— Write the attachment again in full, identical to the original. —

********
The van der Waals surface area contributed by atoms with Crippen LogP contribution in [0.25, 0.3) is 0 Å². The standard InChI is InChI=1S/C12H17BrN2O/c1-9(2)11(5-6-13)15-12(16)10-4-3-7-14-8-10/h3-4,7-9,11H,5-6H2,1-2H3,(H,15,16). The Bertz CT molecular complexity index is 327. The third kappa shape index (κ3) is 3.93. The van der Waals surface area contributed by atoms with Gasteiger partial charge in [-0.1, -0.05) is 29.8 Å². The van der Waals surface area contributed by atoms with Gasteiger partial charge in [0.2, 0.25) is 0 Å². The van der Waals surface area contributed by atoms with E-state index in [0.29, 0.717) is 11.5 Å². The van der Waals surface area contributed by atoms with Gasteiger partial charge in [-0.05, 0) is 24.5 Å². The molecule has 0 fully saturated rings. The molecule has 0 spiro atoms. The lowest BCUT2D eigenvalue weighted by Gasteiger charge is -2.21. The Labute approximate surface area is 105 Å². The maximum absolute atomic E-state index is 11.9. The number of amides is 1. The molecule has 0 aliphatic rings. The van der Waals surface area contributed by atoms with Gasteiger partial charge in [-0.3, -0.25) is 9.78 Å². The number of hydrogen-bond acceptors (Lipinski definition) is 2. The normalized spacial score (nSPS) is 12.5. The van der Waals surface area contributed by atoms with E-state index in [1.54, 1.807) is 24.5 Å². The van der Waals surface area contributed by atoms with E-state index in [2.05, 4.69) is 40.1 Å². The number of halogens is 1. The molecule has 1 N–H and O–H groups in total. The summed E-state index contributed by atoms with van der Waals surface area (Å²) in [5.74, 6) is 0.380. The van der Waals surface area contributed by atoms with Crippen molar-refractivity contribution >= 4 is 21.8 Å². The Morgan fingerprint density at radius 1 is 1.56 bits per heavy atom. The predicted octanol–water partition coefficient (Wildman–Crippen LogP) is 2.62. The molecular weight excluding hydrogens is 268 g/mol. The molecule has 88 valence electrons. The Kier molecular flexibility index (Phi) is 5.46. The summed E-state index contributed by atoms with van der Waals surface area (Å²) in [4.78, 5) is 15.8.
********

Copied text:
The van der Waals surface area contributed by atoms with Crippen LogP contribution in [0.25, 0.3) is 0 Å². The standard InChI is InChI=1S/C12H17BrN2O/c1-9(2)11(5-6-13)15-12(16)10-4-3-7-14-8-10/h3-4,7-9,11H,5-6H2,1-2H3,(H,15,16). The Bertz CT molecular complexity index is 327. The third kappa shape index (κ3) is 3.93. The van der Waals surface area contributed by atoms with Gasteiger partial charge in [-0.1, -0.05) is 29.8 Å². The van der Waals surface area contributed by atoms with Gasteiger partial charge in [0.2, 0.25) is 0 Å². The van der Waals surface area contributed by atoms with E-state index in [0.29, 0.717) is 11.5 Å². The van der Waals surface area contributed by atoms with Gasteiger partial charge in [-0.05, 0) is 24.5 Å². The molecule has 0 fully saturated rings. The molecule has 0 spiro atoms. The lowest BCUT2D eigenvalue weighted by Gasteiger charge is -2.21. The Labute approximate surface area is 105 Å². The maximum absolute atomic E-state index is 11.9. The number of amides is 1. The molecule has 0 aliphatic rings. The van der Waals surface area contributed by atoms with Gasteiger partial charge in [-0.3, -0.25) is 9.78 Å². The number of hydrogen-bond acceptors (Lipinski definition) is 2. The normalized spacial score (nSPS) is 12.5. The van der Waals surface area contributed by atoms with E-state index in [1.54, 1.807) is 24.5 Å². The van der Waals surface area contributed by atoms with E-state index in [2.05, 4.69) is 40.1 Å². The number of halogens is 1. The molecule has 1 N–H and O–H groups in total. The summed E-state index contributed by atoms with van der Waals surface area (Å²) in [5.74, 6) is 0.380. The van der Waals surface area contributed by atoms with Crippen molar-refractivity contribution >= 4 is 21.8 Å². The Morgan fingerprint density at radius 1 is 1.56 bits per heavy atom. The predicted octanol–water partition coefficient (Wildman–Crippen LogP) is 2.62. The molecular weight excluding hydrogens is 268 g/mol. The molecule has 88 valence electrons. The Kier molecular flexibility index (Phi) is 5.46. The summed E-state index contributed by atoms with van der Waals surface area (Å²) in [4.78, 5) is 15.8.